Berean Fundamentals
1/18/16 at 06:10 PM 2 Comments

By What Name is Salvation Given?

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The Roman Catholic Church recently stated that people can come to faith without Christ, which seems to mean that they think accepting Christ as Lord and Savior is not necessary for salvation. Albert Mohler, President of the Southern Baptist Theological Seminary in Louisville, Kentucky, puts it this way: “…Vatican II the Roman Catholic Church has become ever more explicit in its teaching that salvation can come without a conscious and explicit faith in Christ.” He added, “This is simply not an option for Evangelical Christians committed to the authority of Scripture alone and to the Gospel as defined in the New Testament.” See article by Leonardo Blair, December 23, 2015, "Albert Mohler Says Christians, Muslims and Some Jews Don't Worship Same God"

The important phrase in his critique is “a conscious and explicit faith in Christ.”

The New Testament clearly teaches in Acts 4:12, that there is no other name by which a person can be saved. In fact, the verse is unequivocal that Christ is the only path to salvation. Add Romans 10:9-10 which requires one to “confess with your mouth” after believing with the heart, and it is easy to see that Mohler is on target in implying that salvation is not passively bestowed upon a person. John wrote in his Gospel, John 1:12, that it is when a person “receives” (active voice) Christ that the right to be called children of God is given to those who believe in His name.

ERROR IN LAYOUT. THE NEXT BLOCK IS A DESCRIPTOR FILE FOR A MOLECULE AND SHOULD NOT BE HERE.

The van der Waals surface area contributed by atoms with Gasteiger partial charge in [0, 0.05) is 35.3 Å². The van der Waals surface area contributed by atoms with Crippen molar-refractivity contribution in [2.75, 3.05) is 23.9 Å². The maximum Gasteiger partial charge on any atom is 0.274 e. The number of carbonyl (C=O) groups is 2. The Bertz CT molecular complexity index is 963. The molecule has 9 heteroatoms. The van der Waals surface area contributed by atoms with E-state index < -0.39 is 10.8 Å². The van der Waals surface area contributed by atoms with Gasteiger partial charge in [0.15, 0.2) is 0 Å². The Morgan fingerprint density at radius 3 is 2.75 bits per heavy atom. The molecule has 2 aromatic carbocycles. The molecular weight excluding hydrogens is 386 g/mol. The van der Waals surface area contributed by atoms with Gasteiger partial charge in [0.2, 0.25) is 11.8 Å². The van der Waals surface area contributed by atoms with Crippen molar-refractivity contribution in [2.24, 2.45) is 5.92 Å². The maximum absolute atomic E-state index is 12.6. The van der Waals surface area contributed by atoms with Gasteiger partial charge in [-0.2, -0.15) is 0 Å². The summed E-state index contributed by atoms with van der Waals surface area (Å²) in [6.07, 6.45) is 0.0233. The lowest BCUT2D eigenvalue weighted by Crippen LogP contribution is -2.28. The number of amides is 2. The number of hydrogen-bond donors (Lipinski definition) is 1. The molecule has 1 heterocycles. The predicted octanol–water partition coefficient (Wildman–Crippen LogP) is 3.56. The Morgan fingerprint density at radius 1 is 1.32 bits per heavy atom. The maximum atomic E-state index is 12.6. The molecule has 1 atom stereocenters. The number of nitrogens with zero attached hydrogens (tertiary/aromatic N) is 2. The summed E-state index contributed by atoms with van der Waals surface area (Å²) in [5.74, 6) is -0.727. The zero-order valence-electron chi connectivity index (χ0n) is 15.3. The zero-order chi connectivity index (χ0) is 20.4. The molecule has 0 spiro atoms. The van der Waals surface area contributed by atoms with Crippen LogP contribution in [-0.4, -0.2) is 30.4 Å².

Is the Roman Catholic Church definitely completely wrong in its assertion? At first blush their position seems blatantly unscriptural, but there may be more going on. Let us take the phrase “a conscious and explicit faith in Christ” and ask what exactly that means.

Only a specific Name?
In Acts 4:12, notice that it is the name by which salvation is granted. In the Annunciation, Matthew 1:18-25, Mary was told to call his name Jesus “for he will save his people from their sins” (21). A couple verses later Isaiah’s prophesy was quoted calling him Immanuel, which means God with us (23). Let us not forget the other names of Christ enumerated by Isaiah, such as Wonderful, Counselor, Mighty God, Everlasting Father, Prince of Peace, etc.

Jesus is called by many names throughout the scriptures, and all those names are associated with salvation, or at the least, they represent the One in whom salvation is found.